Many drivers worry that they will not be able to get car insurance in California after a DUI. But although costs and premiums can go up substantially after a DUI, there are always companies willing to issue a policy for any driver with a valid license.
In this article we answer some frequently asked questions about:
- How to get car insurance after a California DUI, and
- How to reduce the impact of a DUI on car insurance.
These tips apply to court convictions and/or DMV administrative license suspensions for all of the following:
- Vehicle Code 23152(a), driving under the influence,
- Vehicle Code 23152(b), driving with a BAC of .08% or greater,
- Vehicle Code 23152(d), commercial vehicle DUI,
- Vehicle Code 23152(e), taxi/limo/ride-sharing driver DUI,
- Vehicle 23152(f), DUI of drugs (“DUID”),
- Vehicle Code 23153, DUI causing injury,
- Vehicle Code 23140, underage DUI (BAC of .05% or greater),
- Vehicle Code 23103.5, “wet reckless” plea bargain to a California DUI,
- Vehicle Code 23103, “dry reckless” DUI plea bargain, and
- Vehicle Code 23109(c), “exhibition of speed” as a DUI plea bargain.
To help you better understand how to get car insurance after a DUI, our California DUI defense lawyers address the following, below:
- 1. Does a DUI arrest have to be reported to car insurance?
- 2. How does an insurance company learn about a DUI?
- 3. Can my insurer cancel my car insurance after a DUI?
- 4. Will a California DUI cause an increase in my auto insurance premiums?
- 5. How much more does insurance cost after a DUI?
- 6. What if a driver can’t get insurance after a DUI?
- 7. Is it possible to get an SR22 without telling my insurance company?
- 8. Is it possible to clear a drunk driving charge from a driver’s record?
- 9. How long will a DUI stay on my driving record?
- 10. How do I get a DUI off of my driving record?
- 11. Will reducing a DUI to a “wet reckless,” a “dry reckless,” or an “exhibition of speed” lower my car insurance premiums?
1. Does a DUI arrest have to be reported to car insurance?
There is no legal requirement that a driver notifies his or her auto insurance carrier of a DUI.1 This applies equally to arrests, convictions, and DMV administrative driver’s license suspensions.
But Insurance policies require the driver to notify the insurer if the policyholder is in an accident.
And California law requires drivers to notify the DMV (either personally or through an insurer) within 10 days of an accident if the accident results in:
- Injury to any party (no matter how minor),
- The death of any individual, or
- More than $1,000 in property damage.2
There are five general ways in which a California auto insurer can learn of a conviction for driving under the influence:
- The company runs a background check when a driver’s existing policy comes up for renewal.
- The company runs a background check when a driver applies for a new policy.
- The driver asks the insurer to send an SR-22 certificate to the California DMV (required to reinstate a suspended license).
- The driver self-reports the conviction to the insurer.
- The arrest results from an accident and the driver or another party reports it to the insurance company and/or DMV.
We discussed the last of these in Section 1, above. Let’s now take a closer look at the other categories.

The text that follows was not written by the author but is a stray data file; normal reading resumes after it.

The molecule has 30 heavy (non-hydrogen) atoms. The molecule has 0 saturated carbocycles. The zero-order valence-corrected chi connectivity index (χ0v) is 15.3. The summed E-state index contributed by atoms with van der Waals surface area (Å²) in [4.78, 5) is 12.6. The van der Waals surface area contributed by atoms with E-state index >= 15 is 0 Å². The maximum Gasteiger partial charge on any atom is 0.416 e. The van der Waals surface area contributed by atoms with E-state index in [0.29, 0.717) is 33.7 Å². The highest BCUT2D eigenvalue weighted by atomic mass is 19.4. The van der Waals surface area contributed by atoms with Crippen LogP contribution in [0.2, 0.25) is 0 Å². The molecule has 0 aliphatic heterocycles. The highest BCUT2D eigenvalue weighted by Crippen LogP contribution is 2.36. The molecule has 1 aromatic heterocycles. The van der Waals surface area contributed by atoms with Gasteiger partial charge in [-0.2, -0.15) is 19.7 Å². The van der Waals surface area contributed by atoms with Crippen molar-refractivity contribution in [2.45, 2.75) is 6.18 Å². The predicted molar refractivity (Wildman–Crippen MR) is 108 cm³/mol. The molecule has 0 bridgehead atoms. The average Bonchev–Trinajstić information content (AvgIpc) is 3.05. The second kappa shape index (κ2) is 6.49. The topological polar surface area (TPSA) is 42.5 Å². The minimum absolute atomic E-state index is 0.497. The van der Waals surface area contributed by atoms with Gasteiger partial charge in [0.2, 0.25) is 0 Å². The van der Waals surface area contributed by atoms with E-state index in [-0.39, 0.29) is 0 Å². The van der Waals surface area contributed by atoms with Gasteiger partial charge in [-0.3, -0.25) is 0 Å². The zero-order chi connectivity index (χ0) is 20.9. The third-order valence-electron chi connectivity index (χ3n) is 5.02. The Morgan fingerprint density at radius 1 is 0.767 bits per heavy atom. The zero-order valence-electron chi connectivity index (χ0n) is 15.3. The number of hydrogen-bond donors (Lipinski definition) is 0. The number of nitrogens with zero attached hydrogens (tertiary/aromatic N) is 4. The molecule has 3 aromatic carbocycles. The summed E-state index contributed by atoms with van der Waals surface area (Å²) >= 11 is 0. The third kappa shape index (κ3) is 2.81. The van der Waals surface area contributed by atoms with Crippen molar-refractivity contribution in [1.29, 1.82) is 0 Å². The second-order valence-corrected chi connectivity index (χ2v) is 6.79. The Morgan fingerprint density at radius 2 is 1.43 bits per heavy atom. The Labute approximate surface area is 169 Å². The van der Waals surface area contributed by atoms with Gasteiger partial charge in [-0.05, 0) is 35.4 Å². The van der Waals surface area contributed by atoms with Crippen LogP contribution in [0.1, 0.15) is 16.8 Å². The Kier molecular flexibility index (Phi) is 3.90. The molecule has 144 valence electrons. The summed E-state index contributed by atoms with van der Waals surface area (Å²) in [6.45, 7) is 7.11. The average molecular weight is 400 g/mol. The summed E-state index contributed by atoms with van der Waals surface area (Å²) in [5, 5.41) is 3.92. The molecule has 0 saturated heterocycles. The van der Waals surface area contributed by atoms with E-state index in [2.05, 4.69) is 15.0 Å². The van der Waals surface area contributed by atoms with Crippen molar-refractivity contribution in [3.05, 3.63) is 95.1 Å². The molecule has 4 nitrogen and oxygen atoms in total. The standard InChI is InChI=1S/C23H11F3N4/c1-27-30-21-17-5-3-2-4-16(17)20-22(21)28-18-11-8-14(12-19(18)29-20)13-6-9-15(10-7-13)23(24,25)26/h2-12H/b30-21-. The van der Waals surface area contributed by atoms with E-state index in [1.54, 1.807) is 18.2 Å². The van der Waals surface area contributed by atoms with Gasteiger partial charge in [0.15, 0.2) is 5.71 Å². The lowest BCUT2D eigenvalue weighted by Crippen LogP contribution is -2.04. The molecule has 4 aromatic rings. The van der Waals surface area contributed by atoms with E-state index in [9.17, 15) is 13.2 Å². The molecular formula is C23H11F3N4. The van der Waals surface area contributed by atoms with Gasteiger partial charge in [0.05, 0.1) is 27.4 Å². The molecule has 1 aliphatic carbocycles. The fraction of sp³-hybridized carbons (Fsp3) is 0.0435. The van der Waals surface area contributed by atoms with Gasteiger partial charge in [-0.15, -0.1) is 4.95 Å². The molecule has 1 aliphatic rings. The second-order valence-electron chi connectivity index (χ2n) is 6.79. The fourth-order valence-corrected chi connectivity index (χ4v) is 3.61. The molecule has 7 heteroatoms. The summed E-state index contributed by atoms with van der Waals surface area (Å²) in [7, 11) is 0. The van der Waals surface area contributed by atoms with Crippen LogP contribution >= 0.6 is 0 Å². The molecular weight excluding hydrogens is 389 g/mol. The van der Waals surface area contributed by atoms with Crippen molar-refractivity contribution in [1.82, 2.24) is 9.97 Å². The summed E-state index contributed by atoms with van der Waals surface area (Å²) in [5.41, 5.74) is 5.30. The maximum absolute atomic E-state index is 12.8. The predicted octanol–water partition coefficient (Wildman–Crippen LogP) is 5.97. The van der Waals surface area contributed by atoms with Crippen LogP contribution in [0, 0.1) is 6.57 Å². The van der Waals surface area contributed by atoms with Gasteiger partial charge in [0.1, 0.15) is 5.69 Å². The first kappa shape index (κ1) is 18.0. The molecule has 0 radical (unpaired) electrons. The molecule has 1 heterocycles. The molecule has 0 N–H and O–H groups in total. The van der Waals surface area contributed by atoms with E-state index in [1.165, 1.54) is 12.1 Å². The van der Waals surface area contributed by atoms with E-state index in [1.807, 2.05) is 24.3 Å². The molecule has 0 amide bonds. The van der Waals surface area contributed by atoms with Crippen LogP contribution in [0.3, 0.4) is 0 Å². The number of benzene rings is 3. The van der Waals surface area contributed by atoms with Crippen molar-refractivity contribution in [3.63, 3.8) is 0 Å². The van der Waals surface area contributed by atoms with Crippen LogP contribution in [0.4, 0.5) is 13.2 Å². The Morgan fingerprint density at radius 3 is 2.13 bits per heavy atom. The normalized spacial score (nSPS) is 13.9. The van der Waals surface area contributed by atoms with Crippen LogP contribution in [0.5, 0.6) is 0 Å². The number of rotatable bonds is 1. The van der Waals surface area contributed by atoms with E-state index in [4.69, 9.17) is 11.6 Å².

California law forbids an insurer from canceling an auto insurance policy or raising a premium midterm. So unless a claim has been made, an insurance company will usually only seek out a driver’s record:
- When someone applies for a new policy, or
- In some cases, when an existing policy comes up for renewal.
In these two situations the company can pull:
- The applicant’s DMV driving record, and
- The applicant’s criminal record.
These records will usually show any DUIs going back ten years.
They will also show certain other “wet” violations (such as a Vehicle Code 23103.5 “wet reckless”) for seven years.
Insurers don’t always run background checks for policy renewals
The good news is that companies do not always run a background check when a policy comes up for renewal. Here’s why:
It costs an insurance company approximately $1.50 to run a background check on a policyholder. That might not seem like much.
But multiply this by the millions of people covered by large insurers. Now it’s a significant expense.
So companies typically don’t pull background checks for every client on every renewal. They run background checks on new policies and renewals they deem higher risk (based on the factors discussed in Section 4, below).
An insurer is less likely to run a check if:
- The driver has a long history with the company without any claims, or
- The driver fits the profile of a low-risk driver.
Keep in mind also that a driver’s renewal may come up while DUI charges or a DUI suspension is pending. But if it isn’t on the driver’s record – or if the insurer doesn’t pull the record – that isn’t the driver’s problem.
The burden is on the insurer to discover the DUI
Remember – unless there was an accident, the burden is on the insurer to discover a DUI. It is not the job of the policyholder to report it. Insurers know this and have worked out optimal algorithms on when to run background checks on renewals.
Unfortunately, it is impossible to say exactly when this is for any company or any given driver. A driver might be offered one or two renewals before an insurer pulls his or her record.
Or the driver company could conduct a background check the first time the policy is due to be renewed. There is just no way to tell for sure.
Eventually, though, the company will probably find out about the DUI.
Drivers can roll the dice and hope the company does not find out right away. Or they can purchase a “standalone SR22 insurance policy.” We discuss such policies in Section 7, below.
The most common way an auto insurer learns of a DUI is when a driver requests an SR22 certificate. An SR 22 – also known as “proof of financial responsibility” — is a certificate issued by a driver’s auto insurer.
The California DMV requires an SR22 to reinstate a suspended license or issue a new license — including after a DUI.
What is an SR22 certificate?